From blogs, videos, podcasts and interviews, here you'll find resources that answer your questions about being an end-of-life doula.
her own personal journey but that of everyone.
Because of who she is as a person, one of the unexpectedplaces she has strongly showed up in is in this initiative I am posting below. I could not be more proud of her and of all the people who are working so hard for palliative care in Ecuador and around the world, especially in areas where there is very little understanding and support.
If people truly understood, they would support it. This group is a perfect example of this. They are changing laws. No small deal. This is HUGE!!!!! They are educating, people are listening and they are supporting change in one huge area where it counts, in the laws.
Please read below. It is possible. Anything is possible with passion, some support and educating and sharing and holding a space around you for others to learn how they can change an entire culture of fear and powerlessness to information, choice and empowerment.
Yay Ecuador! Yay Mexico! Onward!!!
Sophia sent this to me this week. I asked to tell me what was going on. Here you go. You can bring this to your country.
Agreement against Cancer Project in Ecuador. "Acuerdo Contra el Cancer"
This Project has been forming and fighting for more tan 7 years with local and federal governments, getting every time more support, but not enough to change laws. Since last year, the project began a new challenge which is another way to make it an entire new law instead of changing the existing one. Many institutions which are part of this initiative got together to make this happen. Most of them are non profit organizations including FECUPAL which is the one I am working with (Federacion Ecuatoriana de Cuidados Paliativos) the Ecuadorian Federation of Palliative Care.
"...In Ecuador we have this option to go through the National Electoral Authority and
request a procedure of getting enough signatures, which is equivalent to a percentage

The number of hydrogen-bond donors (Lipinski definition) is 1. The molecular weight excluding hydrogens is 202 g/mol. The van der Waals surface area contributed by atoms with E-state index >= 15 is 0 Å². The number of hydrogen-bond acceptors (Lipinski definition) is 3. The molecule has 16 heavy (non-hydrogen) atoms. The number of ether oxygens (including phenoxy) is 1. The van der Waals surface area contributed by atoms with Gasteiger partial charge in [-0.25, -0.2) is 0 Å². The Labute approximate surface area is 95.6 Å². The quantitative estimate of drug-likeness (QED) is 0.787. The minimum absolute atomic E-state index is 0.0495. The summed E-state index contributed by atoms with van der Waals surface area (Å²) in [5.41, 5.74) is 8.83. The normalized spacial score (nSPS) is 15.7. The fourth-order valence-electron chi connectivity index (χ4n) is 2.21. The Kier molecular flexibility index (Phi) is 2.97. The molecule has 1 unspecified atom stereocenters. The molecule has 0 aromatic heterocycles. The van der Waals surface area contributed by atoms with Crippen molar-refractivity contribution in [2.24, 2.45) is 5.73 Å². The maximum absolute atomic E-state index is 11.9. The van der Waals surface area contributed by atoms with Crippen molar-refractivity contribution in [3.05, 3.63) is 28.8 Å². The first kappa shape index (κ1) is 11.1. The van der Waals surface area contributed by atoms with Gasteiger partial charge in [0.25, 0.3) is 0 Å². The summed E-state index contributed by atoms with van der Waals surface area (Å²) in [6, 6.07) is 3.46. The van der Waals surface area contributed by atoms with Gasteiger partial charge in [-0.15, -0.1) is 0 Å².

of the total Ecuadorian population, and after getting this minimum number of
signatures (they are audited and validated in a very strict way) the process goes directly
to Congress for discussion. This is big because this way we avoid the very long and
frustrating process it takes to create or change laws in the regular way.
The process is not easy at all, they gave us 90 days to get the requested signatures, so
it was a challenge, because our goal was to get twice as many signatures needed,
because in the process of authentication they discard so many signatures. We got
even more signatures at the goal, we had thousands of volunteers nationwide getting
signatures, and socializing it through media, and social media."
See Here: https://www.facebook.com/.../a.18360.../1995886530642047/...
Acuerdo Contra El Cáncer. Este es un ejemplo de unión, esfuerzo y esperanza. Hoy, superamos las expectativas entregando 159.786 firmas al Consejo Nacional Electoral del Ecuador, lo que convierte al #AcuerdoContraElCáncer
In general, the Agreement states the right of cancer patients to receive an integral treatment, meaning not only physical treatment, but psychological and even spiritual help. It states the need to have a multidisciplinary team to treat the patient during the process, and this is where palliative care is included. For the first time in the Ecuadorian law Palliative care is recognized as part of medical treatments in the country and the need of this as part of the multidisciplinary team for patients and families, but also it would make it mandatory for public institutions to have palliative care units for patients. Any person in need of palliative care who has social security should have access to it by law.
The Agreement also mentions the right for the family to be involved throughout the process, and having the right to get psychological support, and to have time off to take care of the person who is ill. A parent, a child, a brother or sister, or husband or wife. So if you have a person in this category you can request time off like medical leave to take care of them. This is specially important for parents with sick children because right now, they need to work in order to pay the huge bills, but cannot take care of their sick child and it is devastating. Most have had to quite their jobs, but then their situation does not get any better.
This is a very important movement which has passed the first step, now it goes to the Electoral authority and then to congress. If this goes the way we expect, this will change the way we treat terminal patients in a big way, for the better. I will let you know how this goes, but it is so exciting to get so much support!
Last week, the leader of the movement, Wilson Merino, was invited to speak and joint the Union for International Cancer Control UICC at the World Summit of Leaders Against Cancer in Mexico, where Presidents and world leaders were present. The Union recognizes the historic work of the organizations who are part of the Project Agreement Against Cancer. Stay tuned!